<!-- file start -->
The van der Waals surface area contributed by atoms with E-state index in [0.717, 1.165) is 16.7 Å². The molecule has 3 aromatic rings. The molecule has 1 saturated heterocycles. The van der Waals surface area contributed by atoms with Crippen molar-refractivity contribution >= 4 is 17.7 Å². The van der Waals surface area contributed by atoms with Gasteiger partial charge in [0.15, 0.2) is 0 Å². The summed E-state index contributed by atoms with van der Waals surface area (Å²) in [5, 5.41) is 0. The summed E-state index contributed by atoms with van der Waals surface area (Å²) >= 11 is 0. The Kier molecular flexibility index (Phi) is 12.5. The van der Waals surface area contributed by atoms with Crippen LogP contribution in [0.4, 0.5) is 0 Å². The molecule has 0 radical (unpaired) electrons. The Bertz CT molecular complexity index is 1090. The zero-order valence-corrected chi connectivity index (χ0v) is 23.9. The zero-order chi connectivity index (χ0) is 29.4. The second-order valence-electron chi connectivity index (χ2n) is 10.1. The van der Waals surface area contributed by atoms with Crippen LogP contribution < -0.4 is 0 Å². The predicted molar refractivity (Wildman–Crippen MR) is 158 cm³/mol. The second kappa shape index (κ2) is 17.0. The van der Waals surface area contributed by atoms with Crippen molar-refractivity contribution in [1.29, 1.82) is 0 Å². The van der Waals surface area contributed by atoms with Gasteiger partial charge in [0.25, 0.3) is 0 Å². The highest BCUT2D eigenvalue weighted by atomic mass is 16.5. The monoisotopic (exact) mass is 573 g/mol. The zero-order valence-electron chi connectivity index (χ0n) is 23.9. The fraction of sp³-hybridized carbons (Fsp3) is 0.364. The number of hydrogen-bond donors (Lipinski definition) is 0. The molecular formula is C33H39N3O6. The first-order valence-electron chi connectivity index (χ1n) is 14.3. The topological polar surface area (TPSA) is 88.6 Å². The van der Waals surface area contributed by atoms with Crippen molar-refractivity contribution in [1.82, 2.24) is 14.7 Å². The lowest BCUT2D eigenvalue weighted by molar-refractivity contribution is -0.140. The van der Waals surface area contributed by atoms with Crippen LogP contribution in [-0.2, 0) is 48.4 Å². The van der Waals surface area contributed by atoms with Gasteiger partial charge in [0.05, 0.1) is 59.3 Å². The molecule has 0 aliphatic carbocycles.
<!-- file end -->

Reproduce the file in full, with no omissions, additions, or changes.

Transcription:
The van der Waals surface area contributed by atoms with E-state index in [0.717, 1.165) is 16.7 Å². The molecule has 3 aromatic rings. The molecule has 1 saturated heterocycles. The van der Waals surface area contributed by atoms with Crippen molar-refractivity contribution >= 4 is 17.7 Å². The van der Waals surface area contributed by atoms with Gasteiger partial charge in [0.15, 0.2) is 0 Å². The summed E-state index contributed by atoms with van der Waals surface area (Å²) in [5, 5.41) is 0. The summed E-state index contributed by atoms with van der Waals surface area (Å²) >= 11 is 0. The Kier molecular flexibility index (Phi) is 12.5. The van der Waals surface area contributed by atoms with Crippen LogP contribution in [0.4, 0.5) is 0 Å². The molecule has 0 radical (unpaired) electrons. The Bertz CT molecular complexity index is 1090. The zero-order valence-corrected chi connectivity index (χ0v) is 23.9. The zero-order chi connectivity index (χ0) is 29.4. The second-order valence-electron chi connectivity index (χ2n) is 10.1. The van der Waals surface area contributed by atoms with Crippen LogP contribution < -0.4 is 0 Å². The predicted molar refractivity (Wildman–Crippen MR) is 158 cm³/mol. The second kappa shape index (κ2) is 17.0. The van der Waals surface area contributed by atoms with Crippen molar-refractivity contribution in [1.29, 1.82) is 0 Å². The van der Waals surface area contributed by atoms with Gasteiger partial charge in [0.25, 0.3) is 0 Å². The highest BCUT2D eigenvalue weighted by atomic mass is 16.5. The monoisotopic (exact) mass is 573 g/mol. The zero-order valence-electron chi connectivity index (χ0n) is 23.9. The fraction of sp³-hybridized carbons (Fsp3) is 0.364. The number of hydrogen-bond donors (Lipinski definition) is 0. The molecular formula is C33H39N3O6. The first-order valence-electron chi connectivity index (χ1n) is 14.3. The topological polar surface area (TPSA) is 88.6 Å². The van der Waals surface area contributed by atoms with Crippen molar-refractivity contribution in [1.82, 2.24) is 14.7 Å². The lowest BCUT2D eigenvalue weighted by molar-refractivity contribution is -0.140. The van der Waals surface area contributed by atoms with Crippen LogP contribution in [-0.2, 0) is 48.4 Å². The van der Waals surface area contributed by atoms with Gasteiger partial charge in [0.05, 0.1) is 59.3 Å². The molecule has 0 aliphatic carbocycles.